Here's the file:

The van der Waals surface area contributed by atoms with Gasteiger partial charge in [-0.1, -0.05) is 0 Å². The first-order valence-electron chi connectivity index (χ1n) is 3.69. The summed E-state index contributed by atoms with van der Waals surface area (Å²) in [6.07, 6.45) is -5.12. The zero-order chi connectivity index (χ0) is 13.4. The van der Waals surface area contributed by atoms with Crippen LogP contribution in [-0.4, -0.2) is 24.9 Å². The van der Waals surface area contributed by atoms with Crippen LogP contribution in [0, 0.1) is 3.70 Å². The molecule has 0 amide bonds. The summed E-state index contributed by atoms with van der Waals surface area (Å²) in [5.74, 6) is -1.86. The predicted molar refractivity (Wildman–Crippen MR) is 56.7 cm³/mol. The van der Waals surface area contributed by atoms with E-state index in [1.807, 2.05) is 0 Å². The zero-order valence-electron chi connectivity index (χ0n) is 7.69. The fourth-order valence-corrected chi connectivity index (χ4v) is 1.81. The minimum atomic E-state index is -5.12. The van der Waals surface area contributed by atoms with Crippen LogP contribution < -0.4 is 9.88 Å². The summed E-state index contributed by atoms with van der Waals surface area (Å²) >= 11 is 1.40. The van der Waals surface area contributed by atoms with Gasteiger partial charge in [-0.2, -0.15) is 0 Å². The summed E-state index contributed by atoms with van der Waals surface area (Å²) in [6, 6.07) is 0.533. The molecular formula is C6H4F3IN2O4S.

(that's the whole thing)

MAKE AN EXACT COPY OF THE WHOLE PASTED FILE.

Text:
The van der Waals surface area contributed by atoms with Gasteiger partial charge in [-0.1, -0.05) is 0 Å². The first-order valence-electron chi connectivity index (χ1n) is 3.69. The summed E-state index contributed by atoms with van der Waals surface area (Å²) in [6.07, 6.45) is -5.12. The zero-order chi connectivity index (χ0) is 13.4. The van der Waals surface area contributed by atoms with Crippen LogP contribution in [-0.4, -0.2) is 24.9 Å². The van der Waals surface area contributed by atoms with Crippen LogP contribution in [0, 0.1) is 3.70 Å². The molecule has 0 amide bonds. The summed E-state index contributed by atoms with van der Waals surface area (Å²) in [5.74, 6) is -1.86. The predicted molar refractivity (Wildman–Crippen MR) is 56.7 cm³/mol. The van der Waals surface area contributed by atoms with E-state index in [1.807, 2.05) is 0 Å². The zero-order valence-electron chi connectivity index (χ0n) is 7.69. The fourth-order valence-corrected chi connectivity index (χ4v) is 1.81. The minimum atomic E-state index is -5.12. The van der Waals surface area contributed by atoms with Crippen LogP contribution < -0.4 is 9.88 Å². The summed E-state index contributed by atoms with van der Waals surface area (Å²) >= 11 is 1.40. The van der Waals surface area contributed by atoms with Gasteiger partial charge in [-0.2, -0.15) is 0 Å². The summed E-state index contributed by atoms with van der Waals surface area (Å²) in [6, 6.07) is 0.533. The molecular formula is C6H4F3IN2O4S.